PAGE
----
I suspect it's actually a pretty good analogy, if you've ever had to hire a lawyer. But I can see where it may not be clear to everyone. Alternately: Java
provides a pretty good implementation of serialization, by default. Basically it just goes through all the fields of a class (and its superclasses) and writes them to a stream. OK, cool, this is all you need for many classes. It's a pretty good default. However, it's not always appropriate. And example is the Connection class. You can write the parameters of a connection to a file somewhere, fine. However if you deserialize it - you read the host name and use name and password and whatver else is necessary, and create a Connection using those parameters - have you really recreated the original Connection? Well, no, at least not as far as the DB is concerned. You've merely created a new Connection with the same parameters as the original. If, for example, you close() the original Connection, this would have no effect on the new one. So serialization isn't really appropitate here, at leat not in the sense of reconstituting the original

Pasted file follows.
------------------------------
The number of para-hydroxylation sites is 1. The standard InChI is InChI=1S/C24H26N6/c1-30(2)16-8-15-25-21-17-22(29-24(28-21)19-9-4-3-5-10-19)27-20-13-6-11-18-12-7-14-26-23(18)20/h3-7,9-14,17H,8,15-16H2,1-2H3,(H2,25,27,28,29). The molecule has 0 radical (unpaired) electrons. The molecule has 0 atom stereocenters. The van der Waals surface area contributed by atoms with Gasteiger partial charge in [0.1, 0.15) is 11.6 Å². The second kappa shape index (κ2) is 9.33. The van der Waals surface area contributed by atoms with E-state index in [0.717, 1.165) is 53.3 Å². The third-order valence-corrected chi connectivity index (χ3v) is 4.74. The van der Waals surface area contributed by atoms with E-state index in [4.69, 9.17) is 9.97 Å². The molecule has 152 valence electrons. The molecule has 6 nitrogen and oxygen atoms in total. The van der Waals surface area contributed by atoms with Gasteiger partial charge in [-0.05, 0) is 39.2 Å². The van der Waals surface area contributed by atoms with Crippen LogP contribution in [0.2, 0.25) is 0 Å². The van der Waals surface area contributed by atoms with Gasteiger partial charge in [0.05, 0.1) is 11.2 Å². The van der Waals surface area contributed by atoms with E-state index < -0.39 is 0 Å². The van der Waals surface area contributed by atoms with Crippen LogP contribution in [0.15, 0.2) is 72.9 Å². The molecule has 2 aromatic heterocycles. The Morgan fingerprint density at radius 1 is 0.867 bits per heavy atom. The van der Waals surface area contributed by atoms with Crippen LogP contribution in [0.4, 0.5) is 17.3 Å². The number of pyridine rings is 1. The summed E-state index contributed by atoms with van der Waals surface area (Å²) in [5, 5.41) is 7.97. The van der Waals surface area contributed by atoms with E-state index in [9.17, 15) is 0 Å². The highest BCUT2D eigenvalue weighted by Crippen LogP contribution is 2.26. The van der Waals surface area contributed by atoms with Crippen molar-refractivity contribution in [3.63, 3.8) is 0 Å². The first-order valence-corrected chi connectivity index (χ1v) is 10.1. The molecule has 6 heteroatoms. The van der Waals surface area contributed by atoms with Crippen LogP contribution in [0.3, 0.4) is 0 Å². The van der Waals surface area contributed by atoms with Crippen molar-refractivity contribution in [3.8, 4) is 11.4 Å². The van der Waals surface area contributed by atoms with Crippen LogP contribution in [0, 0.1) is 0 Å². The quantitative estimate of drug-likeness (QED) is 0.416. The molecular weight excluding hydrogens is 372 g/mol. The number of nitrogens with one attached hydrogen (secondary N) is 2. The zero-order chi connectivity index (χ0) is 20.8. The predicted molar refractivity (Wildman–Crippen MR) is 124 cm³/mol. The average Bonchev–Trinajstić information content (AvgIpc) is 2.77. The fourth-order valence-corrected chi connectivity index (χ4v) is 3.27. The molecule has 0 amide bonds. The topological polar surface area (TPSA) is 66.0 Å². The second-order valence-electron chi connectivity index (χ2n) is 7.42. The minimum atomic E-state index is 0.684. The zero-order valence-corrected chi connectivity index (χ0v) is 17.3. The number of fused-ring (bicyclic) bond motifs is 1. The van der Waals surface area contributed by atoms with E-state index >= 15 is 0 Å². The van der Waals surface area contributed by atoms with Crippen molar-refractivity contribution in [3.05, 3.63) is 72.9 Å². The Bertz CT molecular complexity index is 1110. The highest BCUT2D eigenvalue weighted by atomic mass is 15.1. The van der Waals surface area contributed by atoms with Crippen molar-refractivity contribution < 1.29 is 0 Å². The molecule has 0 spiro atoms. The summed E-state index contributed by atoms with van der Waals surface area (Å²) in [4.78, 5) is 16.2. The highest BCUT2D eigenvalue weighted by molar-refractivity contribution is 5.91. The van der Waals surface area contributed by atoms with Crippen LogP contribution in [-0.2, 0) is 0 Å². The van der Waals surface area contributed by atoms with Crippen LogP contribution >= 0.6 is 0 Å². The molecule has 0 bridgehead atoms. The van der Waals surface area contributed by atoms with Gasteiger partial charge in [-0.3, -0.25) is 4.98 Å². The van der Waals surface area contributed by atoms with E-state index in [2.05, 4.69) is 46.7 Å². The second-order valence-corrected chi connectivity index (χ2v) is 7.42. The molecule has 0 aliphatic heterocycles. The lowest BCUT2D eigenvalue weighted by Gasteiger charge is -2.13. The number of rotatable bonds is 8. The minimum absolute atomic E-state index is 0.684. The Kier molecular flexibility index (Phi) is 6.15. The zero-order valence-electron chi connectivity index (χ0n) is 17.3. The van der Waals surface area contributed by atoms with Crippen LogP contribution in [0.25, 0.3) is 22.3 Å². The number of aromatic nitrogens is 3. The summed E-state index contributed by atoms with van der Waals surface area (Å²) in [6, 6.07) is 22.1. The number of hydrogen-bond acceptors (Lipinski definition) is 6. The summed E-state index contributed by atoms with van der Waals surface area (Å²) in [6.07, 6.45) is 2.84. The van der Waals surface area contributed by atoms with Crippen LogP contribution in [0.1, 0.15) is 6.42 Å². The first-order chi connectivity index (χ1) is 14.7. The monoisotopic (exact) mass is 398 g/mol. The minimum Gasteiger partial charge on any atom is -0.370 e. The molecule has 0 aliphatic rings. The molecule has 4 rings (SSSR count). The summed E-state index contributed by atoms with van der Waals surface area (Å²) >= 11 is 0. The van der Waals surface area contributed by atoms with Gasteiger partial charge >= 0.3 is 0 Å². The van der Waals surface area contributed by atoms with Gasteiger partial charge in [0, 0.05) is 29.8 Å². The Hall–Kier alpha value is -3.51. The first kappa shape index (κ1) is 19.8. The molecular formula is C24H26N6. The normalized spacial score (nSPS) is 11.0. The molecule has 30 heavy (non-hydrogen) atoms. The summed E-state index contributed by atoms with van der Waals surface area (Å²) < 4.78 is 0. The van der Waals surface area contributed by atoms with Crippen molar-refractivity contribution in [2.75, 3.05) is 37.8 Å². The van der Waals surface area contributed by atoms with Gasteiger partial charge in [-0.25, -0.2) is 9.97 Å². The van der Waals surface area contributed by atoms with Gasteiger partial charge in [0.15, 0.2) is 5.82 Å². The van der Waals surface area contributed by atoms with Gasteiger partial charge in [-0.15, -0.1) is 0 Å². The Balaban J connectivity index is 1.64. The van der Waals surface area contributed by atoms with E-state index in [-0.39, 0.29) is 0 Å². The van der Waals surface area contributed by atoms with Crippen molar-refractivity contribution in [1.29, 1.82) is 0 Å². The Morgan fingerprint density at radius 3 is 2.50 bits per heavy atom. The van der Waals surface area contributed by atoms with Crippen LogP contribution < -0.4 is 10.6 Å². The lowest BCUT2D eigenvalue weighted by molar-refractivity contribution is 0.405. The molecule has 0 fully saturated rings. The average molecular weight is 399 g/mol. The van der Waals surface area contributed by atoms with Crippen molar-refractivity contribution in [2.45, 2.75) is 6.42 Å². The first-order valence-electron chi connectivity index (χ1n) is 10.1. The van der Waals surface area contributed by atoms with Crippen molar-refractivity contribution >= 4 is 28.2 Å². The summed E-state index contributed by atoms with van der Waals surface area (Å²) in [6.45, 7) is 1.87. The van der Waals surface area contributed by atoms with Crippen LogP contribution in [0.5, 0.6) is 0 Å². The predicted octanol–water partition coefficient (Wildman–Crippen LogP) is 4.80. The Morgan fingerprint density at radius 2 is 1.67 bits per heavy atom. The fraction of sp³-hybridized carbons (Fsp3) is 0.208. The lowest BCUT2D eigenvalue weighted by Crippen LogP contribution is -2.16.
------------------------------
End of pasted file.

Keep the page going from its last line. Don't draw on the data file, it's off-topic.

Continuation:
object. We don't want people to think they've rebuilt the original object here - that would be too confusting. There are other classes it may not be appropriate to serialize. Java chose to make the default serialization process an opt-in mechanism - that is, Java will only serialize a class if the class declaration specifies that the default serialization mechanism is appropriate. (Or they can specify an alternate mechanism via Externalizable, but that's another post.) The way to opt in is simple - just specify that the class implements Serializable. That's it. The JVM can test
this easily enough - the default implementation of writeObject() can be thought of as:
In other words, the only role of a marker interface like Serializable is as a sort of binary flag. Either the JVM should use the default serialization process, or it shouldn't. It's up to the class author to decide whether (obj instanceof Serializable) should return true - if so, you'd better implement Serializable.